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Astronauts upgrade ISS dark matter detector

Fresh pumps were installed on a cosmic ray detector - which could one day detect dark matter - in a spacewalk lasting over six hours.

To install the instrument’s upgraded cooling system, which is located outside the International Space Station (ISS), the crew needed to reconnect power and data cables from the alpha magnetic spectrometer (AMS) including intricate connection work that required making a clean cut for each existing stainless steel tube connected to the device.

It is hoped the AMS will one day be able to prove the existence of dark matter which it is thought to make up most of the matter in the universe.

The AMS has been looking for evidence of dark matter since 2011 and was originally designed for a three year mission. While it has not discovered dark matter, it has collected a significant amount of data on cosmic rays, how the rays travel through space, and what produces them.

It was the third spacewalk in nearly three weeks for Italy’s Luca Parmitano and Nasa’s Andrew Morgan.

One more spacewalk remains before Nasa can declare the AMS successfully repaired. Without four new pumps for cooling, the device would be crippled and ultimately useless.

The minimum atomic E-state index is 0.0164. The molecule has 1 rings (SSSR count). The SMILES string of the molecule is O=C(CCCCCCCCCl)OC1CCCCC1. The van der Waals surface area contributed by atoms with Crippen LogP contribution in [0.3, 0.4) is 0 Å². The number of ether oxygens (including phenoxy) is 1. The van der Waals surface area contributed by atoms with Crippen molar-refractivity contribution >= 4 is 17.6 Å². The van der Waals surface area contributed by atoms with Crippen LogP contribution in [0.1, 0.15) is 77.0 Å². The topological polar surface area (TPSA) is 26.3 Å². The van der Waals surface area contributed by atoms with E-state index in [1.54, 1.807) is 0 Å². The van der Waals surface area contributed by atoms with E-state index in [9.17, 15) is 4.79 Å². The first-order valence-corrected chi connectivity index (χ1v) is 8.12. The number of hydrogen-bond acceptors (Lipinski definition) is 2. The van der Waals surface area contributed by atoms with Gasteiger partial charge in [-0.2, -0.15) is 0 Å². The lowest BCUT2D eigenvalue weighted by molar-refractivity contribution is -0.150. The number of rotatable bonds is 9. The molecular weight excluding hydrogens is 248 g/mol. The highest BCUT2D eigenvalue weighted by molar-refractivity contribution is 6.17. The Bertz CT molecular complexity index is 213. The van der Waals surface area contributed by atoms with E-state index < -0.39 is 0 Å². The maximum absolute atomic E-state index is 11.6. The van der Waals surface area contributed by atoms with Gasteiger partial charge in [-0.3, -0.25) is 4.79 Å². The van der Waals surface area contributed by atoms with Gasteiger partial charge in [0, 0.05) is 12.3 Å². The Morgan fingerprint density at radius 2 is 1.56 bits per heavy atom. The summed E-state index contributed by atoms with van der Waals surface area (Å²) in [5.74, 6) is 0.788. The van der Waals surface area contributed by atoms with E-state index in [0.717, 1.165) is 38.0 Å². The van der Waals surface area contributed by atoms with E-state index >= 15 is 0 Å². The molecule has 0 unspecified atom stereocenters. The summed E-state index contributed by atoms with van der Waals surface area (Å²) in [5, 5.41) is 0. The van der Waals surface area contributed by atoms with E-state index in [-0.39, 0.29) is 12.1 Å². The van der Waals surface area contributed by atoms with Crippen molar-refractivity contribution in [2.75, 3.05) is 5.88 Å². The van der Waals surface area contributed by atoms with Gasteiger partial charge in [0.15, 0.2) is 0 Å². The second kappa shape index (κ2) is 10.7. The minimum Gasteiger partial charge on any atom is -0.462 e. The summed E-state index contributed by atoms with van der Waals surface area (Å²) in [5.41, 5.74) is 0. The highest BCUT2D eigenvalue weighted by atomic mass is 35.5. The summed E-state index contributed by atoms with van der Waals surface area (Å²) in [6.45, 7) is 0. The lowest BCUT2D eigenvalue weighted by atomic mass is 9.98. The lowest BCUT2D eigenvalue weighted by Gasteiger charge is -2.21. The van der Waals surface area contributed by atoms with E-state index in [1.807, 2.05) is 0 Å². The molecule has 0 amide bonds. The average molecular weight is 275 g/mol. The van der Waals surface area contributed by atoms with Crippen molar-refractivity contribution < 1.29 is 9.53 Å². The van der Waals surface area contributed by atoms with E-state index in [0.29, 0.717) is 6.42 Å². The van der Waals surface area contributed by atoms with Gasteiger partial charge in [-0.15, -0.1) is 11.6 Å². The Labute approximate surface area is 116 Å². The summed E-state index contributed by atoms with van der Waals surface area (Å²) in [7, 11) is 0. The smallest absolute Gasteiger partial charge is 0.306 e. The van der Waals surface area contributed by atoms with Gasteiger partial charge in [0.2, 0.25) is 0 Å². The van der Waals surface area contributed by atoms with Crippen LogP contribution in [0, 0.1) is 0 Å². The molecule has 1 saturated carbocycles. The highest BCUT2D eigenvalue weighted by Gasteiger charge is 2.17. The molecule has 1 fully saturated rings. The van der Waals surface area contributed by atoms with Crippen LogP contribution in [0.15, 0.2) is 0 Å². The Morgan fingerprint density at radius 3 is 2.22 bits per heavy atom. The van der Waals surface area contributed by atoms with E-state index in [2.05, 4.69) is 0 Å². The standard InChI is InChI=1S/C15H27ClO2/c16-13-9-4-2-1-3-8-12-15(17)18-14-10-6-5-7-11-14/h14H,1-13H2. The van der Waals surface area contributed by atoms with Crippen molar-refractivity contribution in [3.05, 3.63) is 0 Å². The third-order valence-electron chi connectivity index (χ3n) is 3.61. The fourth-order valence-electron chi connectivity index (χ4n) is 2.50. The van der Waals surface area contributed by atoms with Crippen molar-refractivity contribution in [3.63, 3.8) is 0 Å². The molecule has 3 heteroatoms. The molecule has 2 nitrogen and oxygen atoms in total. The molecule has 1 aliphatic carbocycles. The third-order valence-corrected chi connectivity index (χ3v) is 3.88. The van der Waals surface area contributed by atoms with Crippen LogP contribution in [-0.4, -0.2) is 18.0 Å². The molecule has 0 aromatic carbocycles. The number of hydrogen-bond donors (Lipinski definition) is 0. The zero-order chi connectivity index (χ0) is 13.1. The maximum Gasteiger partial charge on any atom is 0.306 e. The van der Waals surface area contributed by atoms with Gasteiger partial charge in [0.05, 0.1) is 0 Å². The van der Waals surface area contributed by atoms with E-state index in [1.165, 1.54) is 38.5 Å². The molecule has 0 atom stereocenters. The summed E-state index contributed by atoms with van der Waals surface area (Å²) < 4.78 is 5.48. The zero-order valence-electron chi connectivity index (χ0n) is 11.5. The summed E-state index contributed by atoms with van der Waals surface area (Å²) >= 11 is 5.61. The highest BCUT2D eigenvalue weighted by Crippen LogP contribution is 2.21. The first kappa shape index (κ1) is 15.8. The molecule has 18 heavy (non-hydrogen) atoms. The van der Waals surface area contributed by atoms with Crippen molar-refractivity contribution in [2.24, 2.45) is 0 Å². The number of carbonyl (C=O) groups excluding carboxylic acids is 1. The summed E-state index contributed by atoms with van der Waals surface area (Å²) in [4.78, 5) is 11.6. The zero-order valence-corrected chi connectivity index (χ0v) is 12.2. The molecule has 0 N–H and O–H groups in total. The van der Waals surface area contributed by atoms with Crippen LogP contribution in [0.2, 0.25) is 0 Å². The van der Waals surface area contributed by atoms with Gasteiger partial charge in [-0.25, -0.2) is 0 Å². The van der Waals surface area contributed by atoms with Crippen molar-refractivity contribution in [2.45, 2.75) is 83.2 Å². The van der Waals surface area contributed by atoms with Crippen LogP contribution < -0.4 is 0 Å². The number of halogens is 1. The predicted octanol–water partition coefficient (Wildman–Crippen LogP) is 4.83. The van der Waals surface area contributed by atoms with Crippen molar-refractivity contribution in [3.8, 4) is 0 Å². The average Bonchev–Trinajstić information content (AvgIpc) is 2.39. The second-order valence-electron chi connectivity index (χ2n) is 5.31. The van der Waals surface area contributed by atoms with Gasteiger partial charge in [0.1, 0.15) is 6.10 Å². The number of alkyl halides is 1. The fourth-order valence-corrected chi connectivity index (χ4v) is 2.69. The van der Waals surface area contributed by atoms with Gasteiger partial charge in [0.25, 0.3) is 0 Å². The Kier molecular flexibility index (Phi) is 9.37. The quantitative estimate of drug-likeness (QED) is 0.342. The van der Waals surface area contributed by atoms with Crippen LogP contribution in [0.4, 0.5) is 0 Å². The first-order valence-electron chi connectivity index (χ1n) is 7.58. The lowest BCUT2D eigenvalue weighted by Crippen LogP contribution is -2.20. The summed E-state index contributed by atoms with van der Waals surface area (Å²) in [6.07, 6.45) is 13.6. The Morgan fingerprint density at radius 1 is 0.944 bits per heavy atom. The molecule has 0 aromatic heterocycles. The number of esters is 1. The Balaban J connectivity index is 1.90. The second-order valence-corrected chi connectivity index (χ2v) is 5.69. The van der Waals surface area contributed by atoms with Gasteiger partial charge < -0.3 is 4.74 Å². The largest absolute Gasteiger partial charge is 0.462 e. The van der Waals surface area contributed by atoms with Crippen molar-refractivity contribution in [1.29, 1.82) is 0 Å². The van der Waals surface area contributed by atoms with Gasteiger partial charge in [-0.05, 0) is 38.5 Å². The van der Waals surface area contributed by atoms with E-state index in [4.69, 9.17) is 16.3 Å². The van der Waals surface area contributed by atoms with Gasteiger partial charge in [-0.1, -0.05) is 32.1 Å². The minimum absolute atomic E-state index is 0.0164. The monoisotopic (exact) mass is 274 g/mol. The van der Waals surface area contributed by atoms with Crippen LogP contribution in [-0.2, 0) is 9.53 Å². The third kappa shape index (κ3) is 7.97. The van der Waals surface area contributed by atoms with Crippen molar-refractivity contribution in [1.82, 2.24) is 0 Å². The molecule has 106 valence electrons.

Nasa compared the series of four spacewalks with heart bypass surgery as they are designed to bypass the old, degraded pumps. The $2bn spectrometer was never designed to receive hands-on repairs like the astronauts attempted yesterday. If the new plumbing holds, the instrument should last the entire life of the space station, or another five to 10 years.

Given the high stakes, Mission Control urged the spacewalkers to “take good care” of the pumps.

“Good news. We show that we can tear things apart and build them back up,” Morgan said after the successful operation.

They completed the spacewalk in six hours and two minutes, which was faster than planned.

A fourth spacewalk is needed to check these reconfigured cooling lines for leaks and add more thermal insulation. With two supply ships being readied for launch this week to the space station, from Cape Canaveral and Kazakhstan, however, it is uncertain when the final spacewalk will occur.

In October ISS astronauts started upgrading the original nickel-hydrogen batteries located on the station’s truss with newer lithium-ion batteries.

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